Jean in CA Posted September 2, 2010 Share Posted September 2, 2010 I know the algorithm is (-a) x (-b)= ab; in other words, multiplying 2 negative numbers equals the positive product of the 2 numbers, but why? Can someone explain this conceptually, and offer a few "real life" examples of this? Thanks! Quote Link to comment Share on other sites More sharing options...

Mom22ns Posted September 2, 2010 Share Posted September 2, 2010 MUS explains a negative as opposite. So if you have one number and put a negative sign in front of it, you have the opposite of that number (on a number line for example) which is -number. If you have two negatives, then it is opposite twice. The first opposite is negative, the next one turns it back to positive. I'm not sure I explained that well enough to help. Quote Link to comment Share on other sites More sharing options...

Caitilin Posted September 2, 2010 Share Posted September 2, 2010 Imagine it on that "evil" number line. :) -3 once is still -3. -3 x 2, or -3 twice, is -6. But when you do -3 x -2 you are doing the opposite of -3 x 2, or the opposite of -6, so what you get is +6 instead. Does that make sense? Quote Link to comment Share on other sites More sharing options...

Dana Posted September 2, 2010 Share Posted September 2, 2010 You can also see it as a pattern: (-3)(3)=-9 (-3)(2)=-6 (-3)(1)=-3 (-3)(0)=0 If we continue the pattern, we continue to decrease our second number and our product continues to increase by three. So... (-3)(-1)=3 (-3)(-2)=6 etc. Quote Link to comment Share on other sites More sharing options...

silver Posted September 2, 2010 Share Posted September 2, 2010 I'm guessing this would be too advanced to use to show your children, but maybe it will help you? We know that: 1 - 1 = 0 Rewrite (it makes a future step easier to see)=> 1 + (-1)*1 = 0 add (-1)*(-1) to both sides => 1+ (-1)*1 + (-1)*(-1) = (-1)*(-1) So now we have: 1 + (-1)*1 + (-1)*(-1) = (-1)*(-1) factor the (-1) out => 1 + (-1)*(1-1) = (-1)*(-1) 1-1 is 0 so => 1 + (-1)*0 = (-1)*(-1) 0 times any number is 0 => 1 = (-1)*(-1) So we have that (-1)*(-1) is (+1). Quote Link to comment Share on other sites More sharing options...

tarana Posted September 3, 2010 Share Posted September 3, 2010 I'm guessing this would be too advanced to use to show your children, but maybe it will help you? We know that: 1 - 1 = 0 Rewrite (it makes a future step easier to see)=> 1 + (-1)*1 = 0 add (-1)*(-1) to both sides => 1+ (-1)*1 + (-1)*(-1) = (-1)*(-1) So now we have: 1 + (-1)*1 + (-1)*(-1) = (-1)*(-1) factor the (-1) out => 1 + (-1)*(1-1) = (-1)*(-1) 1-1 is 0 so => 1 + (-1)*0 = (-1)*(-1) 0 times any number is 0 => 1 = (-1)*(-1) So we have that (-1)*(-1) is (+1). Great Explanation! Quote Link to comment Share on other sites More sharing options...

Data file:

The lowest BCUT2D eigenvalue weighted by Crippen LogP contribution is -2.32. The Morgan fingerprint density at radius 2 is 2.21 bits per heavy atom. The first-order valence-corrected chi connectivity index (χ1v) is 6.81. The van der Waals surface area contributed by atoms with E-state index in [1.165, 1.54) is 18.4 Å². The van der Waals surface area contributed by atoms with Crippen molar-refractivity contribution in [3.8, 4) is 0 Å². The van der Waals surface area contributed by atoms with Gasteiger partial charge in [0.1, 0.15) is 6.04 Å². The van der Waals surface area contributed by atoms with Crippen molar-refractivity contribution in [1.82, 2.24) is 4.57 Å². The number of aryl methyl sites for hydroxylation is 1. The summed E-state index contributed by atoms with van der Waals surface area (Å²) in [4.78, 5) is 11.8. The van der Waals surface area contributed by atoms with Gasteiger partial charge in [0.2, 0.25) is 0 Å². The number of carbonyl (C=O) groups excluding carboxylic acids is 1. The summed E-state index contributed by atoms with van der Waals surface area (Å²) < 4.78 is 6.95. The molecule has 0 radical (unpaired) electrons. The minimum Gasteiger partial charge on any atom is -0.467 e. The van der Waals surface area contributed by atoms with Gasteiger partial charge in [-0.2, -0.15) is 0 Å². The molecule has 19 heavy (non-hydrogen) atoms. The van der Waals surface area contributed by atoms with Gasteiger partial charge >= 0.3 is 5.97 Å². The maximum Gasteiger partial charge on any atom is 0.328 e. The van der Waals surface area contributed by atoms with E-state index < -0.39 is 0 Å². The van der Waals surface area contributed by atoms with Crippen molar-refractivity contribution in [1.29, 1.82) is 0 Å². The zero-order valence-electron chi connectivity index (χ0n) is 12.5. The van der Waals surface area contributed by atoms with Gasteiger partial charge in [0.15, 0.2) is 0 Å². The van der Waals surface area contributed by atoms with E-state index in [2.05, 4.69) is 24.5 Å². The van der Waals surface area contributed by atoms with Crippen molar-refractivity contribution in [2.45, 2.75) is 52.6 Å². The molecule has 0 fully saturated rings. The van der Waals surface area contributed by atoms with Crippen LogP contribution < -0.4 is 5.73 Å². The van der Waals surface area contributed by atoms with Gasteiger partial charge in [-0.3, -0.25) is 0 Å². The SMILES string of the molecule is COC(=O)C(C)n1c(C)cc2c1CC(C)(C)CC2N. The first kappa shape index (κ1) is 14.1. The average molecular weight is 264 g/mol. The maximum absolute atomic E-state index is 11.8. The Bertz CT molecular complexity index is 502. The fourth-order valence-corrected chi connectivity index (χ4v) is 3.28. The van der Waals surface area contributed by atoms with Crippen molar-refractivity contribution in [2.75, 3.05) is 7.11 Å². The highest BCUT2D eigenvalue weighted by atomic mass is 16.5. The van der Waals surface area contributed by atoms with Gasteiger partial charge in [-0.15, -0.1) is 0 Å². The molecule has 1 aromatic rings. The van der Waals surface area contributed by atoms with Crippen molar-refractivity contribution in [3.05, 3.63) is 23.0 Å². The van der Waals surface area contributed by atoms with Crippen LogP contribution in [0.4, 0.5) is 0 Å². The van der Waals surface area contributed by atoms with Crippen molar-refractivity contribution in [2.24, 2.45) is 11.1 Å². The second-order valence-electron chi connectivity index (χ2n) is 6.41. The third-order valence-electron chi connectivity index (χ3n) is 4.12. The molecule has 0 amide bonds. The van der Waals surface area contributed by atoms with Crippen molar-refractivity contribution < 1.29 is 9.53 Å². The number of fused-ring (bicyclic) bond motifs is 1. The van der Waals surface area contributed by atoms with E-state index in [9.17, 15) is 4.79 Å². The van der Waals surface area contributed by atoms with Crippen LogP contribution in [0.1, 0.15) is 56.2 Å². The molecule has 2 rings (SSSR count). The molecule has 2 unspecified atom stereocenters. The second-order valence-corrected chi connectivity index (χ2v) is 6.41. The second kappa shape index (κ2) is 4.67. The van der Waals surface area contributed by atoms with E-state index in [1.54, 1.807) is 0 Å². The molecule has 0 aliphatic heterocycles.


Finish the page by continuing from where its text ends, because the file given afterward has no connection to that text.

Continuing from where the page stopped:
Jean in CA Posted September 3, 2010 Author Share Posted September 3, 2010 Thanks for all the responses. On paper, I can understand how to manipulate the numbers and why the product of 2 negative integers is positive. However, it is in the realm of real life that I am trying to figure out when we need to multiply 2 negative numbers together! So for example, in subtraction, a negative number can represent loss, such as withdrawals from a bank account. So that if I withdraw one hundred dollars, that can be represented as -100. Let's say I withdraw $100 every month for 3 months. This can be represented mathematically as 3 x (-100) or a net withdrawal of -300. But then, how do you explain something like -3 X (-100)? If we continue the "month" analogy... could you say that moving forward in time is postive and moving backward is negative, so that 3 months ago is -3. The next part is where I get stuck. What kind of story problem would result in -3 X (-100)? Would you say how much more money did I have at the beginning of 3 months? But then, I would always think in the positive.... just 3X100=300. Why do we even need to multiply 2 negative integers? Ack! Quote Link to comment Share on other sites More sharing options...

Gooblink Posted September 3, 2010 Share Posted September 3, 2010 Here's an answer to a similar question: http://mathforum.org/library/drmath/view/72312.html :) Quote Link to comment Share on other sites More sharing options...

silver Posted September 3, 2010 Share Posted September 3, 2010 The problem with coming up with word problems that result in multiplying two negative numbers is that most people wouldn't solve a problem that way. With the example you started to formulate about bank withdrawals, if you asked: You withdraw $100 a month and have been doing so for a year. You currently have $900 in your bank account, how much did you have three months ago? Well, most people would not write out "$900+(-3 months)*(-$100/month)" to solve the problem. Most people would multiply $100 by 3 and add it to $900. Some examples that aren't word problems that might result in multiplying negative numbers would be graphing an equation like y=-2x+4. But the sort of problem that would require coming up with this formula and using it probably belongs in an algebra course. Quote Link to comment Share on other sites More sharing options...

Jean in CA Posted September 3, 2010 Author Share Posted September 3, 2010 Silver, I think I'm finally understanding... multiplying 2 negative integers might not correspond to a real-world model that makes sense (because most people naturally think in the positive). I have not taught my kids algebra yet (soon!) but you've helped me to make sense of my dilemma. Thanks! Quote Link to comment Share on other sites More sharing options...

oakmom Posted September 3, 2010 Share Posted September 3, 2010 I like the explanation in the Pre-Algebra for Visual Learners demo video. Here's a link: http://www.mugginsmath.com/store.asp The program is near the bottom. Quote Link to comment Share on other sites More sharing options...

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